To improve both patient safety and the medical liability climate, the tort system must achieve four goals: reduce the rates of preventable patient injuries, promote open communication between physicians and patients, ensure patients access to fair compensation for legitimate medical injuries, and reduce liability insurance premiums for health care providers. Addressing just one of these issues is not sufficient. Capping malpractice payments may ameliorate rising premium rates, but it would do nothing to prevent unsafe practices or ensure the provision of fair compensation to patients.
May 9, 2006
Reid: Bush Republicans Keep Insurance Companies Healthy
WASHINGTON, May 8 /U.S. Newswire/ -— With Bush Republicans in the Senate seeking to use their “health” week to push Medical Malpractice legislation that will do nothing to fix the health care crisis in America today, Senate Democratic Leader Harry Reid delivered the following remarks on the Floor of the U.S. Senate.
The text of Senator Reid’s speech, as prepared, is below.
Mr. President, I rise to object to the Republican medical malpractice bills before the Senate today. These measures do not represent a serious attempt to improve health care or civil justice in the United States. Moving to these bills is a tired political exercise, and the Senate should reject it out of hand.
To think with American consumers paying over 3 dollars for gas, with college tuition moving beyond the reach of many in the middle-class, with the Iraq war dead approaching 2,500, with immigration a security crisis unresolved, with our country’s deficit standing at 9 trillion dollars, with 46 million Americans lacking health care coverage, we are moving to bills that are unnecessary and go nowhere. It is wrong.
We could more profitably use the scarce time remaining in the 109th Congress tackling the urgent challenges facing America’s families: energy, the war, immigration, and the real health care crisis.
April 27, 2006
For the Kentucky Medical Malpractice Attorney: Legislation Will Be On The Floor Of The US Senate The First Week of May.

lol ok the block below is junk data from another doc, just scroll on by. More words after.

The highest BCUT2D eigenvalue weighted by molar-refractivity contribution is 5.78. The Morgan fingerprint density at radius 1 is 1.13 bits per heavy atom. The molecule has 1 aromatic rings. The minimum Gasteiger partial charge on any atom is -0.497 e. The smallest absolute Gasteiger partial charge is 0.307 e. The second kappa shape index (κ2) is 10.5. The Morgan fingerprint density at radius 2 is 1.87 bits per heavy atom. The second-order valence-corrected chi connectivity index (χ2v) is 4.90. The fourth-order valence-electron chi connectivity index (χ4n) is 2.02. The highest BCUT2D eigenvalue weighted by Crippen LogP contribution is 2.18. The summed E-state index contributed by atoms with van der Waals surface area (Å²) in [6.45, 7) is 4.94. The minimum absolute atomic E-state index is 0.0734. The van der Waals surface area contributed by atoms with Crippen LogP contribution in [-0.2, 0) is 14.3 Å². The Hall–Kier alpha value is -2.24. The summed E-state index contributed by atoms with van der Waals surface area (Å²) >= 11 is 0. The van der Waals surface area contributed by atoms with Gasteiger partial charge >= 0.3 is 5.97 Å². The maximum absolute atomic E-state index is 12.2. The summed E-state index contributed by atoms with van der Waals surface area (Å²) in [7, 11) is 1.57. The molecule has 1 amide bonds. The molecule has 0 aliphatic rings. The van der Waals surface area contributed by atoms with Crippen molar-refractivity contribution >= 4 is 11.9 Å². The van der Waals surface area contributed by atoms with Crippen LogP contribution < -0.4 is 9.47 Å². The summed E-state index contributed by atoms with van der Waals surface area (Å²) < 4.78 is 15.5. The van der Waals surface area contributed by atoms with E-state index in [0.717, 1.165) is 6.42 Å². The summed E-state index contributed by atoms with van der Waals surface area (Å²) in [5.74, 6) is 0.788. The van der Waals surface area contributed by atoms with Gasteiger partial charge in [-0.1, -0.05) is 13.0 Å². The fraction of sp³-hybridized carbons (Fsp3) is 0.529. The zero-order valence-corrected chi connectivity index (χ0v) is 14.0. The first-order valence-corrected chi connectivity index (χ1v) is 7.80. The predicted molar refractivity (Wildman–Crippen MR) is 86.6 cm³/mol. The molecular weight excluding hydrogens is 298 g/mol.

Congress has done little to address this serious problem. Instead, the Congressional leadership is working to pass legislation that would limit the right of those injured through no fault of their own to hold wrongdoers accountable and eliminate a key incentive for health care providers to act responsibly in the future.
For those who are injured or family members of those who have died as a result of medical negligence, the civil justice system is the last resort and the court room is the only place where they can seek justice against powerful interests on a level playing field.
Next week, as part of a so-called “Health Week,” the US Senate will vote on medical malpractice legislation which would dramatically restrict your ability to hold wrongdoers accountable.
Please help fight this attack on our rights.
At a time when so many people have been harmed due to preventable mistakes, Congress should be talking about protecting the health and safety of patients, rather than protecting the profits of negligent wrongdoers.
February 28, 2006
New York — Americans for Insurance Reform (AIR) released a new study today confirming the wholesale decline of medical malpractice insurance rates nationwide. The AIR study also shows that this phenomenon is occurring whether or not states enacted restrictions on patients’ legal rights, such as “caps” on compensation. The medical malpractice insurance “crisis” is over, according to the study.
AIR’s study is based on the most recent Council of Insurance Agents and Brokers survey of market conditions, showing that the average rate hike for doctors over the past six months has been 0 percent. This is following similar results for the last quarter of 2004, which saw rates rising only 3 percent at the end of that year. By comparison, rates jumped 63 percent during the same quarter of 2002.